Sign in with Microsoft
Sign in or create an account.
Select a different account.
You have multiple accounts
Choose the account you want to sign in with.


The Disk Free Space information that is reported in Windows Explorer or in a command window on a Distributed File System (DFS) client for a DFS share is always the Disk Free Space of the drive that contains or hosts the DFS root.


This problem occurs because of a limitation in the server message block (SMB) protocol. The only SMB packet that is available to obtain the Disk Free Space information for a volume is TRANS2_QUERY_FS_INFORMATION together with the subcommand SMB_QUERY_FS_SIZE_INFO. Unfortunately, this command uses the Tree ID from the tree connect to determine which volume to query. If you access a mount point through a share on another volume, the tree connect is to the share. Therefore, the Tree ID refers to the volume that has the share and not to the volume to which the mount points.

More Information

The Disk Free Space information that you see in Windows Explorer or that you see by running a command-line command (for example, the DIR command ) on a domain-based DFS client is incorrect. You see disk information about the drive that hosts the SYSVOL share of the domain controller to which you are connected or of the disk that hosts the DFS root folder (that is, the disk that hosts the DFS links). Additionally, "Free space" and "Used Space" information may be displayed incorrectly in Windows Explorer. This problem occurs if you mapped a drive to a share that links to a mounted volume by using NTFS volume mount points or by using symbolic links.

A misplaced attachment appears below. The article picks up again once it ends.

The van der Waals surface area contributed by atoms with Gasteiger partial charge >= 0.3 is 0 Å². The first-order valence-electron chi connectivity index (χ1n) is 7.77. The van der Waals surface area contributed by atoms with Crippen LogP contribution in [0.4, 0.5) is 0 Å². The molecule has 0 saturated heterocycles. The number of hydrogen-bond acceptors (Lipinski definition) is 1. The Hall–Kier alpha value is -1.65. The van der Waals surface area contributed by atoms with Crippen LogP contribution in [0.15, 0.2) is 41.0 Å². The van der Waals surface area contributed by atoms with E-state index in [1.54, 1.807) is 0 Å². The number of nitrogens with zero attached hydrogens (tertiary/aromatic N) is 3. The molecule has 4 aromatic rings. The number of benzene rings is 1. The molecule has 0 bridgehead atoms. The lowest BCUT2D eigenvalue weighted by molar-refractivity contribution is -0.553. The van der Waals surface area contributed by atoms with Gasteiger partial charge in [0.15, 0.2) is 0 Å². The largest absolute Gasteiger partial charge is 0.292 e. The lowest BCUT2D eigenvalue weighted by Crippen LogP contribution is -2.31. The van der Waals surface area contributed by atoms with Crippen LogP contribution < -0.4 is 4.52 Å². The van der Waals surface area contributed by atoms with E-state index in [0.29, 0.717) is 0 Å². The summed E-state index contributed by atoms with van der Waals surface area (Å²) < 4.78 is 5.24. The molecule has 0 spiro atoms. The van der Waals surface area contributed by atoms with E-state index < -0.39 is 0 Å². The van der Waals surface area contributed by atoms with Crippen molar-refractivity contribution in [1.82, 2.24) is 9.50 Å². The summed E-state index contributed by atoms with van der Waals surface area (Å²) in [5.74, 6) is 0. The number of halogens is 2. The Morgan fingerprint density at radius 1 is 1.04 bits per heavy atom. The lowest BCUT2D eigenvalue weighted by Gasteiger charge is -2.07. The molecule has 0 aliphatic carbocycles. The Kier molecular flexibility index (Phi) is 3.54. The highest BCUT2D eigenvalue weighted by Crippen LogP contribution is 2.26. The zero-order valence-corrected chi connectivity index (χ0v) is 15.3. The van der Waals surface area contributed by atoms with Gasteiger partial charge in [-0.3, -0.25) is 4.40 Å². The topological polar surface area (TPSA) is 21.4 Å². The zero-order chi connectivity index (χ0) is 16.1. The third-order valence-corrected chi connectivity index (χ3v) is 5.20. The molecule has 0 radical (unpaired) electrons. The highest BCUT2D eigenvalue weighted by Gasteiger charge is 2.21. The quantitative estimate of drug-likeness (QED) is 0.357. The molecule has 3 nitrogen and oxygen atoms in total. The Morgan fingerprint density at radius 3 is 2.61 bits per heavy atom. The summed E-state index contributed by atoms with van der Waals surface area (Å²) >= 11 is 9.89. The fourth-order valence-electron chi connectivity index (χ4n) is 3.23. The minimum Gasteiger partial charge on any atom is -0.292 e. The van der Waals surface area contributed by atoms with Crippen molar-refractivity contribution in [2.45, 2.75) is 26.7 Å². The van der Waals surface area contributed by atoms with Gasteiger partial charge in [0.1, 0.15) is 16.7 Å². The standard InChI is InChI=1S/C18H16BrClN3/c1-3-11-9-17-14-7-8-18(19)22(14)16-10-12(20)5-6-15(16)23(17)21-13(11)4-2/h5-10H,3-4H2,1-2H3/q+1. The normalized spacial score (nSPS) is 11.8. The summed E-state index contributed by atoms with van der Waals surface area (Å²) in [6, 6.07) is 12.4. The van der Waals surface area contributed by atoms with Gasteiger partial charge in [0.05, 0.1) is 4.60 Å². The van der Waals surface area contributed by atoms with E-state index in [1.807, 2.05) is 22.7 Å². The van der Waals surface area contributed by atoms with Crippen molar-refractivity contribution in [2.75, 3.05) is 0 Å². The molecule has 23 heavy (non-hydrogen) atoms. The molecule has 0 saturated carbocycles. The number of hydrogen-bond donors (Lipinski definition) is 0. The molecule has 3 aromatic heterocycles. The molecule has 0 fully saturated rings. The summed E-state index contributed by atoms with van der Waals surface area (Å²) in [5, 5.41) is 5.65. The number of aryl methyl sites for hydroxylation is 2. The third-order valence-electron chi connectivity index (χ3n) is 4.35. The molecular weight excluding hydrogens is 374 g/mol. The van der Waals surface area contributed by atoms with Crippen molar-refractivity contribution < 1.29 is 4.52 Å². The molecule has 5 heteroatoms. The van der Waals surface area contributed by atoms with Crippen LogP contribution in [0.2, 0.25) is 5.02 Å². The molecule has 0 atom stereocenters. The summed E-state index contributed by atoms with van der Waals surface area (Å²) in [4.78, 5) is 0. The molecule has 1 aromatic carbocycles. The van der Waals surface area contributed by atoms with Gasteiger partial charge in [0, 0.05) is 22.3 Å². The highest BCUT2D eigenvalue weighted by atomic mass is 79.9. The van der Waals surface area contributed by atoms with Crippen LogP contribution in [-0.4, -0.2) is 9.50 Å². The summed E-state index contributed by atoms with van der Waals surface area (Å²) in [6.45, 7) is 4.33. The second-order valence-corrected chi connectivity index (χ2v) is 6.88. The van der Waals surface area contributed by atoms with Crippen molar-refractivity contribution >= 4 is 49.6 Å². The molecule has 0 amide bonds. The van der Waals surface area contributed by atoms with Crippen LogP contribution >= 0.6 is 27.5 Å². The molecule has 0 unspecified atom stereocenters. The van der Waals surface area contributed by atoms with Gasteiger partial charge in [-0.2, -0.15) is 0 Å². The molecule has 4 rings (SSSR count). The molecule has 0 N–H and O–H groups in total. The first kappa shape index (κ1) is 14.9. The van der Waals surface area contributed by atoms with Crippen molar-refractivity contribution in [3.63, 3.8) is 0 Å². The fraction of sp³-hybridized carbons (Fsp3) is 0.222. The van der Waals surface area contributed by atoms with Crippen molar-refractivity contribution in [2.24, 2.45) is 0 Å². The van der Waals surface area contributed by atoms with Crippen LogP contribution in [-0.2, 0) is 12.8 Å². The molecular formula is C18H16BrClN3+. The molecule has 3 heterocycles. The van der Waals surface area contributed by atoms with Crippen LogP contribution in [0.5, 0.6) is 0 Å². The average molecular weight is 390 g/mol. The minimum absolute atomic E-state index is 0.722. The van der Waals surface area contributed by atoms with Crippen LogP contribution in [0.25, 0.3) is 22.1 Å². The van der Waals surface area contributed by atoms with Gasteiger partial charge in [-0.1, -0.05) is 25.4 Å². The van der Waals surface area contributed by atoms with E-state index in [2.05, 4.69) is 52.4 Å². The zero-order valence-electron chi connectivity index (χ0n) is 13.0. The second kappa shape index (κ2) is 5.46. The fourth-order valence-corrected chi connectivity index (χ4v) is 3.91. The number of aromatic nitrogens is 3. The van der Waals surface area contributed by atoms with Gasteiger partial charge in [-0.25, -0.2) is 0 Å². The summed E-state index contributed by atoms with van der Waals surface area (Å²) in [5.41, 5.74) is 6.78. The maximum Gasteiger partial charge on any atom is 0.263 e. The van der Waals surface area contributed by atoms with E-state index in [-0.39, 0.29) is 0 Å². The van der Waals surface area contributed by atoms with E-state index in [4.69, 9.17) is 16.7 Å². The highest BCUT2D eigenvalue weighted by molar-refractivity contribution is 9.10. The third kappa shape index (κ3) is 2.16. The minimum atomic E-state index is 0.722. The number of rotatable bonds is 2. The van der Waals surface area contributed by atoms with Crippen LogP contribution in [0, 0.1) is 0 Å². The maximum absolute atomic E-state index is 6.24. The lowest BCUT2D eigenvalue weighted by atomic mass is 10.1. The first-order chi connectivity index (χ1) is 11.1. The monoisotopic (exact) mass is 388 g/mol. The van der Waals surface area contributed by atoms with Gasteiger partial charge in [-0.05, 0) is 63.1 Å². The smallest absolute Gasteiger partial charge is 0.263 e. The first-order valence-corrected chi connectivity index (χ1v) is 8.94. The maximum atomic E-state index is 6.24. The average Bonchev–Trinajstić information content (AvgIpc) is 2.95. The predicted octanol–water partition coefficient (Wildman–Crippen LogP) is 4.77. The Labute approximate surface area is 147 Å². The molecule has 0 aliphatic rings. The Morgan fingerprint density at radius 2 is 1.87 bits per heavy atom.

To display the actual free disk space on the destination DFS link folder, follow these steps:

  1. At a command prompt, type the following command, and then press Enter:

    DIR \\\DFSroot\Folder1\Folder2\Folder3

  2. Notice the bytes free summary line that shows the bytes information.


For more information, click the following article number to view the article in the Microsoft Knowledge Base:

205524 How to create and manipulate NTFS junction points

Need more help?

Want more options?

Explore subscription benefits, browse training courses, learn how to secure your device, and more.

Communities help you ask and answer questions, give feedback, and hear from experts with rich knowledge.

Was this information helpful?

What affected your experience?
By pressing submit, your feedback will be used to improve Microsoft products and services. Your IT admin will be able to collect this data. Privacy Statement.

Thank you for your feedback!